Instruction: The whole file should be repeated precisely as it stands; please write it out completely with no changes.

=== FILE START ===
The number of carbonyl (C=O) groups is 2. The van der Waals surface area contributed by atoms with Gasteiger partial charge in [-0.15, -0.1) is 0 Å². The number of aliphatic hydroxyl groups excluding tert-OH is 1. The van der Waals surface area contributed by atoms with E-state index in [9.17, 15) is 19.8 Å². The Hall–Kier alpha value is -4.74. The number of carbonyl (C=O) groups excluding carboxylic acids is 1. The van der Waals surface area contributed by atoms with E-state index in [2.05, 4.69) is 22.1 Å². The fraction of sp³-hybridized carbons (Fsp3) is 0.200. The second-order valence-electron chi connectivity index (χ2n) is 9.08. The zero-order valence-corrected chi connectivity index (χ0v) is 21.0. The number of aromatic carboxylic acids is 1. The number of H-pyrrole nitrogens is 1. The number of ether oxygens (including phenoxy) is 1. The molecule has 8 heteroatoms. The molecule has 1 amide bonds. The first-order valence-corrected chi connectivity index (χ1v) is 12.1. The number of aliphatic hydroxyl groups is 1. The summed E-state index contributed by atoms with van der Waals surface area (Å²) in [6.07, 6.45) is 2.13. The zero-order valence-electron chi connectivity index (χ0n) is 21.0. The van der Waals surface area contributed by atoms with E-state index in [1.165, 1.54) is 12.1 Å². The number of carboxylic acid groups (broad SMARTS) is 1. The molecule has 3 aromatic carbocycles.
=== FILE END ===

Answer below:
The number of carbonyl (C=O) groups is 2. The van der Waals surface area contributed by atoms with Gasteiger partial charge in [-0.15, -0.1) is 0 Å². The number of aliphatic hydroxyl groups excluding tert-OH is 1. The van der Waals surface area contributed by atoms with E-state index in [9.17, 15) is 19.8 Å². The Hall–Kier alpha value is -4.74. The number of carbonyl (C=O) groups excluding carboxylic acids is 1. The van der Waals surface area contributed by atoms with E-state index in [2.05, 4.69) is 22.1 Å². The fraction of sp³-hybridized carbons (Fsp3) is 0.200. The second-order valence-electron chi connectivity index (χ2n) is 9.08. The zero-order valence-corrected chi connectivity index (χ0v) is 21.0. The number of aromatic carboxylic acids is 1. The number of H-pyrrole nitrogens is 1. The number of ether oxygens (including phenoxy) is 1. The molecule has 8 heteroatoms. The molecule has 1 amide bonds. The first-order valence-corrected chi connectivity index (χ1v) is 12.1. The number of aliphatic hydroxyl groups is 1. The summed E-state index contributed by atoms with van der Waals surface area (Å²) in [6.07, 6.45) is 2.13. The zero-order valence-electron chi connectivity index (χ0n) is 21.0. The van der Waals surface area contributed by atoms with E-state index in [1.165, 1.54) is 12.1 Å². The number of carboxylic acid groups (broad SMARTS) is 1. The molecule has 3 aromatic carbocycles.